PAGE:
Stan Wawrinka sealed his spot in the quarterfinals of the Swiss Indoors in Basel with a 7-6(4), 6-7(3), 6-4 victory over American qualifier Donald Young in just over 2 hours and 15 minutes.
The world No.3 will face Mischa Zverev in the quarterfinals
Exhibition of serving
After a closely fought three-setter with Swiss compatriot Marco Chuidinelli on Tuesday, Wawrinka began strongly against the inconsistent American.
The world number three's serve seemed to be clicking during the opening exchanges, firing down a couple of aces, tying Young up with a second serve out wide and dropping in a serve and volley for good measure.
Young held for 2-1 but Wawrinka seemed visibly agitated at the line judges, judging one of the Swiss number one’s returns to have bounced beyond the baseline when replays showed differently.
The American would be forced to save a pair of break points to preserve his advantage. The home favourite crashed a forehand winner to fashion his first break point of the encounter but a double fault would present Wawrinka with a second opportunity to take a firm grip on the first set. Young, though, held his nerve as the set remained on serve after 17 minutes of tennis.
Young was failing to worry the Swiss on his serve and Wawrinka duly tied the set up at 3-3. He would be forced to save yet more break points in the following service game as his first serve seemed to desert him. Fortunately for the qualifier, he rescued both with two excellent serves and closed out for a 4-3 lead.
Young briefly threatened the Wawrinka serve despite the Swiss holding a 40-0 advantage. A pair of angled returns, however, were quickly quashed when the world No.3 rifled a 196 km/h serve down the tee to hold.
Young held to love to force his opponent to serve to stay in the set and his first serve appeared to, at long last, be clicking. Wawrinka exclaimed after delivering a sumptuous passing shot to construct a pair of game points, holding comfortably.
Young netted a simple forehand to open his service game at 5-5 but a couple of errant returns from his Swiss opponent meant he would have to serve for a tie-break.
He duly did, dropping only seven service points throughout six games and, much like his first round match on Tuesday, would contest an opening set tie-break. The breaker remained on serve until the American qualifier sent a forehand deep at 4-3. Thereafter, the Swiss stayed composed and rifled a beautiful forehand winner past Young at 6-4 to claim the opening set.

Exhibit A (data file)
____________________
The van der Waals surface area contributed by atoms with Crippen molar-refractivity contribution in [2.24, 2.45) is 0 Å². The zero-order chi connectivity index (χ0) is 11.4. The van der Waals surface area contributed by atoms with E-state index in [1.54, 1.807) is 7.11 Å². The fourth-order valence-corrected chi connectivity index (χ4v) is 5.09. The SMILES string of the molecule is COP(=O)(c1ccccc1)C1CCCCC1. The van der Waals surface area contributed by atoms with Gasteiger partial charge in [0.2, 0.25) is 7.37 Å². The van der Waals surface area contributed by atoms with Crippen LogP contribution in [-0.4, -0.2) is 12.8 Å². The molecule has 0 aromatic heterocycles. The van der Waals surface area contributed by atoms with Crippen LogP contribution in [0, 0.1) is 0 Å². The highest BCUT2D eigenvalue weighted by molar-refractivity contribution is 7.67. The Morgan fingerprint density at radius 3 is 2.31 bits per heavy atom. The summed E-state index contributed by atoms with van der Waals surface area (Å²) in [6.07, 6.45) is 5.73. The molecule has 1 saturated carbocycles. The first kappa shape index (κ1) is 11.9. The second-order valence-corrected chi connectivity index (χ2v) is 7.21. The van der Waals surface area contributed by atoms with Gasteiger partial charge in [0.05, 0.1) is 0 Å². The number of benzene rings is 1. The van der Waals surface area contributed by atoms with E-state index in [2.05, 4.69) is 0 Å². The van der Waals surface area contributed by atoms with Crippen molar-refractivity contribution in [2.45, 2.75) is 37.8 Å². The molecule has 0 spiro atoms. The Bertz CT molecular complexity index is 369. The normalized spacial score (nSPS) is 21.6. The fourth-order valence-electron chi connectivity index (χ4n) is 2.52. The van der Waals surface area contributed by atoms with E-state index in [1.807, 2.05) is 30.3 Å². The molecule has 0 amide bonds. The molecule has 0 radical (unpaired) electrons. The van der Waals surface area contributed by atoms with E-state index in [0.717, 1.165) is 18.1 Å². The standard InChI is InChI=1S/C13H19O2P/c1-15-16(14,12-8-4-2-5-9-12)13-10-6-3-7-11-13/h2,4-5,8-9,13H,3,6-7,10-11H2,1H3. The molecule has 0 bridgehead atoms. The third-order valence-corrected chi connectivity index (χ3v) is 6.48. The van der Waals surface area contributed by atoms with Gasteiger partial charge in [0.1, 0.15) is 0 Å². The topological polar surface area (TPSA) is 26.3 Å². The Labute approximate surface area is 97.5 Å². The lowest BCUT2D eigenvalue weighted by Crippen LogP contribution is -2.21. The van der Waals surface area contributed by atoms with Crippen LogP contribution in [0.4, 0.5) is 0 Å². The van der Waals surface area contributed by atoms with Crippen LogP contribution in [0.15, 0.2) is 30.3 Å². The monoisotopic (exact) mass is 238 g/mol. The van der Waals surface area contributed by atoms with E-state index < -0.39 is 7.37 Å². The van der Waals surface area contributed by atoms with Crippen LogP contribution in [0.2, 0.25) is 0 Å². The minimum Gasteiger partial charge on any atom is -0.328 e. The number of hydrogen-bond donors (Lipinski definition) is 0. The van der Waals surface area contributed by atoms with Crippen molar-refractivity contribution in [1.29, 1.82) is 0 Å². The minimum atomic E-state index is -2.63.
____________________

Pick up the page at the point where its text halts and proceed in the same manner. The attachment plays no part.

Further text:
Young Fights Back
Wawrinka held to open the second set and instantly threatened the world number 83’s serve, fashioning a break point but the American held his nerve to restore parity.
The Swiss, though, was completely dominant on serve, acing Young twice in the third service game and extracting an unforced error from a chip and charge.
Wawrinka held for 3-2 and was briefly given glimpse of a break when he raced into a 0-30 advantage. With Young pinned behind the baseline and slicing to the world number three’s forehand for a volley, he sent it long and wide and the American recovered for 3-3.
The Swiss number one whacked his racket into the court in frustration and was swiftly conceding two break points. Young had won six out of the previous seven points since Wawrinka’s errant volley but he failed to capitalise and the US Open champion restored his lead.
4-3 to the good, the Swiss fashioned a break point with a mesmeric backhand down the line before breaking for 5-3 when Young double faulted.
Few could fault the American’s attitude throughout the contest and he would be rewarded when he broke back with Wawrinka serving for the match.
The world number three ought to have been frustrated with himself for failing to serve it out but his hold to love for 6-5 would have heaped pressure on the shoulders of Young, with the possibility of another tiebreak looming.
The 1-2 punch for the American was proving lucrative and, after forcing another breaker, began strongly, forcing a swift mini-break on the Wawrinka serve.
Young has never fallen in straight sets to his Swiss opponent and he maintained that feat when he fashioned three set points and converted when Wawrinka netted a return.
Wawrinka Hangs On
His fortunes would soon change when the world number three grabbed an early break in the deciding set, forcing a forehand error from Young with a well-executed sliced return.
Wawrinka consolidated his break of serve with a mixture of penetrating groundstrokes and intelligent tennis. Young certainly wasn’t being subdued without fuss, holding to love at 4-2 and forcing the Swiss star to sweat for his victory.
Wawrinka was faced with a not to dissimilar situation in the second when he had the chance to serve out for the match. With new balls, the number one seed smashed down three aces to seal his passage to the last eight.